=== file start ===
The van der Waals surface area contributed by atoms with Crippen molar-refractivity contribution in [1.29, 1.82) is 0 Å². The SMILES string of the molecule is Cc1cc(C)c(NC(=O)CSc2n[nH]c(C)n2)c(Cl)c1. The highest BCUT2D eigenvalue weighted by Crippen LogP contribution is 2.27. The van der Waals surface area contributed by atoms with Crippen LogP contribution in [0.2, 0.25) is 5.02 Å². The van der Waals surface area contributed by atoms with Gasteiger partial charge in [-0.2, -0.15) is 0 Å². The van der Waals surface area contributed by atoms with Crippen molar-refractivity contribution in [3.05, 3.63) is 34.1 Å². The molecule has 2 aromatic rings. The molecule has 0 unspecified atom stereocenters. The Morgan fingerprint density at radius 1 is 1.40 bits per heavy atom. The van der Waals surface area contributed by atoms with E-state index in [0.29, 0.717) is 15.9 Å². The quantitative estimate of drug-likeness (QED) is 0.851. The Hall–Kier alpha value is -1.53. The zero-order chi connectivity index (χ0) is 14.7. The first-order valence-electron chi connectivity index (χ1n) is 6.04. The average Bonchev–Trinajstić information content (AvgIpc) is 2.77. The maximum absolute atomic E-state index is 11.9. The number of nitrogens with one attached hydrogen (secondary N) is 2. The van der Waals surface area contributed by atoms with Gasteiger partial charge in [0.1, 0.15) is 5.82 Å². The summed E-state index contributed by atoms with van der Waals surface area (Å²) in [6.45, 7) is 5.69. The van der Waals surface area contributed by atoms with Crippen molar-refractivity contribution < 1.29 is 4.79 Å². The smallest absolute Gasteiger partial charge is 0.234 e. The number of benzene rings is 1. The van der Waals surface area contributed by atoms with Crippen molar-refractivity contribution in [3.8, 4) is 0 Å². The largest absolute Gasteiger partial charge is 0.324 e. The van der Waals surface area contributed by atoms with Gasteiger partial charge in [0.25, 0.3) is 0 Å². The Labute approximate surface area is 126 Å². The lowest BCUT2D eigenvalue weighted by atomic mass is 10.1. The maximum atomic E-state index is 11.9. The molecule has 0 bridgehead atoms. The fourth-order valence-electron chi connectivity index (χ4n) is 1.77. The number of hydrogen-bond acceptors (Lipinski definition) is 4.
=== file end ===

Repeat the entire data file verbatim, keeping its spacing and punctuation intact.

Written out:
The van der Waals surface area contributed by atoms with Crippen molar-refractivity contribution in [1.29, 1.82) is 0 Å². The SMILES string of the molecule is Cc1cc(C)c(NC(=O)CSc2n[nH]c(C)n2)c(Cl)c1. The highest BCUT2D eigenvalue weighted by Crippen LogP contribution is 2.27. The van der Waals surface area contributed by atoms with Crippen LogP contribution in [0.2, 0.25) is 5.02 Å². The van der Waals surface area contributed by atoms with Gasteiger partial charge in [-0.2, -0.15) is 0 Å². The van der Waals surface area contributed by atoms with Crippen molar-refractivity contribution in [3.05, 3.63) is 34.1 Å². The molecule has 2 aromatic rings. The molecule has 0 unspecified atom stereocenters. The Morgan fingerprint density at radius 1 is 1.40 bits per heavy atom. The van der Waals surface area contributed by atoms with E-state index in [0.29, 0.717) is 15.9 Å². The quantitative estimate of drug-likeness (QED) is 0.851. The Hall–Kier alpha value is -1.53. The zero-order chi connectivity index (χ0) is 14.7. The first-order valence-electron chi connectivity index (χ1n) is 6.04. The average Bonchev–Trinajstić information content (AvgIpc) is 2.77. The maximum absolute atomic E-state index is 11.9. The number of nitrogens with one attached hydrogen (secondary N) is 2. The van der Waals surface area contributed by atoms with Gasteiger partial charge in [0.1, 0.15) is 5.82 Å². The summed E-state index contributed by atoms with van der Waals surface area (Å²) in [6.45, 7) is 5.69. The van der Waals surface area contributed by atoms with Crippen molar-refractivity contribution < 1.29 is 4.79 Å². The smallest absolute Gasteiger partial charge is 0.234 e. The number of benzene rings is 1. The van der Waals surface area contributed by atoms with Crippen molar-refractivity contribution in [3.8, 4) is 0 Å². The largest absolute Gasteiger partial charge is 0.324 e. The van der Waals surface area contributed by atoms with Gasteiger partial charge in [0.25, 0.3) is 0 Å². The Labute approximate surface area is 126 Å². The lowest BCUT2D eigenvalue weighted by atomic mass is 10.1. The maximum atomic E-state index is 11.9. The molecule has 0 bridgehead atoms. The fourth-order valence-electron chi connectivity index (χ4n) is 1.77. The number of hydrogen-bond acceptors (Lipinski definition) is 4.